LONDON (Reuters) - Hedge funds may have trimmed their record bet against U.S. Treasuries, as the latest data show, but the 10-year yield’s spike to fresh multi-year highs in the days since suggests that short position will now be even greater.
Given the scale of that short position, you might expect an imminent squeeze and the yield falling back down to 3.00 percent or below. Instead, a test of 3.50 percent looks more likely.
Data from the Commodity Futures Trading Commission figures for the week ending Tuesday, Oct. 2 show funds scaled back their net short position in 10-year Treasury futures to 740,192 contracts from a record 756,316 contracts the week before.
That fits nicely with the 10-year yield’s move over the period in question: it eased to 3.05 percent from 3.10 percent. In the days since, however, it has surged to 3.25 percent, a level not seen since May 2011.
The speed and extent of that spike are noteworthy. The rise of 10.5 basis points on Wednesday, Oct. 3 was the biggest one-day rise since the day after the 2016 U.S. presidential election, leading to a weekly rise of more than 17 bps.
The 2s/10s curve, the gap between two- and 10-year Treasury yields, steepened by 10 bps last week, the second-biggest weekly widening since November 2016.
The daily standard deviation in the 10-year Treasury yield, which measures its divergence from the mean, also shot up last week, reaching its highest level in four months and second highest since the 2016 U.S. election.
On top of that, the rise in Treasury market implied volatility last week, as measured by the Merrill Lynch one-month Mermove index, was the biggest since the last week of 2014.
All that points to an acceleration of the selling momentum that has resulted in the record short position and breakout in yields.
September was a bad month for Treasuries. They lost 0.934 percent, the steepest monthly decline since January, according to an index compiled by Bloomberg and Barclays. The 0.55 percent fall on Oct. 3 was the biggest one-day loss since Feb. 2017.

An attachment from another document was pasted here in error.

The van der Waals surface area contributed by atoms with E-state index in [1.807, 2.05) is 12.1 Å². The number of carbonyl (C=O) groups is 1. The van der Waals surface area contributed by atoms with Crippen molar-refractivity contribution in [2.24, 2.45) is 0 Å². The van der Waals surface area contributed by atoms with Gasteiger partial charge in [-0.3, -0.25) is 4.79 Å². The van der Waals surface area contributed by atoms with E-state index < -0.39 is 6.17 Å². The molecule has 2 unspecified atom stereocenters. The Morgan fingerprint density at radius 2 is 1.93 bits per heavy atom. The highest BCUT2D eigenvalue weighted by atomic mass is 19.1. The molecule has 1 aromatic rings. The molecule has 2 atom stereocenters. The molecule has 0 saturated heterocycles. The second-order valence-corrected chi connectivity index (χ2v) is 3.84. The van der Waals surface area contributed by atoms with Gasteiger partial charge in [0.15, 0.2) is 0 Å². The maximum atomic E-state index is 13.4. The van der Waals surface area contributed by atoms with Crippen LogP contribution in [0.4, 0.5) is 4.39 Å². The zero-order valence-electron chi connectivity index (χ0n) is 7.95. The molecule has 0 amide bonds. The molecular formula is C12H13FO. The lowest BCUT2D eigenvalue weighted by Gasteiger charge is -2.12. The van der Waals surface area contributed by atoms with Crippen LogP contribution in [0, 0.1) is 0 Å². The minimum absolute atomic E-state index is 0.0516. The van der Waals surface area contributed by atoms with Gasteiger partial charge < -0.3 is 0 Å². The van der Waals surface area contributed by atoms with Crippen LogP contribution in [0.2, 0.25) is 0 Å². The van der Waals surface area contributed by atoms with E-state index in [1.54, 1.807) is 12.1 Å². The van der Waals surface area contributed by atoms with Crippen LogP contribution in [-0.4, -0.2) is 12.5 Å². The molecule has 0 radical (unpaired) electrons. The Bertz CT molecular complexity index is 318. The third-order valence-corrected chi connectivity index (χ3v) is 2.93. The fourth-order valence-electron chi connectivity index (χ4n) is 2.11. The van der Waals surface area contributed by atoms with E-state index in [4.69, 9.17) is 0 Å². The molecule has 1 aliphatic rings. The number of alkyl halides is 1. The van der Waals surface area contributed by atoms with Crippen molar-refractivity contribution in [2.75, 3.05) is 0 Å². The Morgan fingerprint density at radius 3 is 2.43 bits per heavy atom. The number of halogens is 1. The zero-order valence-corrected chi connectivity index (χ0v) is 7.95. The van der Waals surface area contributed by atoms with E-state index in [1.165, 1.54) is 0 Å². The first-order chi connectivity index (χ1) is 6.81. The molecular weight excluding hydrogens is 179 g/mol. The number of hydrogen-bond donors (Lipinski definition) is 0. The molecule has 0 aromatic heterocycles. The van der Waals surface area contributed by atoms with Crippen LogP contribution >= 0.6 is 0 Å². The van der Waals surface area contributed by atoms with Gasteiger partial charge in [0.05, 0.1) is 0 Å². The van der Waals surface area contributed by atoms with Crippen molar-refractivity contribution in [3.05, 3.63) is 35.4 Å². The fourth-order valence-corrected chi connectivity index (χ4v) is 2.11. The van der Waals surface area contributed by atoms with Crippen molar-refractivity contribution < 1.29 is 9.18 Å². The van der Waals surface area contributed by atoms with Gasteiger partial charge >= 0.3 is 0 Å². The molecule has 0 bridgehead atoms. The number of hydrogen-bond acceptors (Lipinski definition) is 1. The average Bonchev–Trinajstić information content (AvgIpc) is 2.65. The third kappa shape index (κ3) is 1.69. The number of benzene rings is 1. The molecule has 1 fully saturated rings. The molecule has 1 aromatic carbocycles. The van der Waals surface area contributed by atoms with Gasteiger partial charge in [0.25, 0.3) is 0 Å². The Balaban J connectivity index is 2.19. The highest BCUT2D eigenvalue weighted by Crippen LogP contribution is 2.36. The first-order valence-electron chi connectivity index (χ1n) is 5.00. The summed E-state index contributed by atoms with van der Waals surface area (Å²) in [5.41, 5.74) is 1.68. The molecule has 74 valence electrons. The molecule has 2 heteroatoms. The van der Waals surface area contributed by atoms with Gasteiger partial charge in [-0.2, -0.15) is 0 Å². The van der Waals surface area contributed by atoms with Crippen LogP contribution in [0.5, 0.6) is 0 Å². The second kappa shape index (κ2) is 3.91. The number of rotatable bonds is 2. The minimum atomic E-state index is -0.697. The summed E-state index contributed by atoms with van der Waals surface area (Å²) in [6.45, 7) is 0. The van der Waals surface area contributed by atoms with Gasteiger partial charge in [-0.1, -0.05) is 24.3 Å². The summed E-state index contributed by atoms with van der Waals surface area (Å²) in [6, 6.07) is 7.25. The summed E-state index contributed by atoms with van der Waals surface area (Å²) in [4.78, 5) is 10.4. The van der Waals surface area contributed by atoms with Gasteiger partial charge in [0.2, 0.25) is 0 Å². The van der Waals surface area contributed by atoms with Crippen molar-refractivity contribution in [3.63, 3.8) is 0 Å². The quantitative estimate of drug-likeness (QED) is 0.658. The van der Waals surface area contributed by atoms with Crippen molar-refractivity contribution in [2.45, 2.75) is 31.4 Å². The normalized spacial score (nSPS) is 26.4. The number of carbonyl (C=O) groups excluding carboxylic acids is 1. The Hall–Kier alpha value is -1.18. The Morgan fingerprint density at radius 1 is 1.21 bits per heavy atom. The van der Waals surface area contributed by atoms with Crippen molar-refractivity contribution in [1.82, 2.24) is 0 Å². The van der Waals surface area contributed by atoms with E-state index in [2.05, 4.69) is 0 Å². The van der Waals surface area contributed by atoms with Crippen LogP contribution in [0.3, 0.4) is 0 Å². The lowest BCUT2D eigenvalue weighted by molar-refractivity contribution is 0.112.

But that’s music to the ears of traders, investors and funds shorting Treasuries, right?
Preliminary data shows the Barclayhedge Fixed Income Arbitrage index rose 0.62 percent in September, the best month since February 2017. It is up 1.87 percent so far this year.
The Global Macro index also posted a positive performance in September, according to the preliminary data, although it is still down year to date.
Eurekahedge’s Fixed Income index rose 0.44 percent in September, lifting year-to-date returns to 1.40 pct. The Global Macro index fared worse, posting a return of 0.17 percent in September to widen the 2018 returns so far to -1.27 percent.
The Commodity Trading Advisors/Managed Futures index, however, which also tracks the performance of speculative accounts trading U.S. Treasuries, posted a -0.40 percent return in September, its worst month since march. Year-to-date returns are -1.60 percent.
The Fed raised interest rates last month for the eighth time this cycle and removed from its statement its longstanding reference to policy being “accommodative.” It still foresees another rate hike this year and three more next year.
If last week’s surge in yields is any indication, the market is finally falling in line with the Fed’s thinking. Hedge funds will probably be reloading up on their short positions, too.
The opinions expressed here are those of the author, a columnist for Reuters.
By Jamie McGeever, editing by Larry King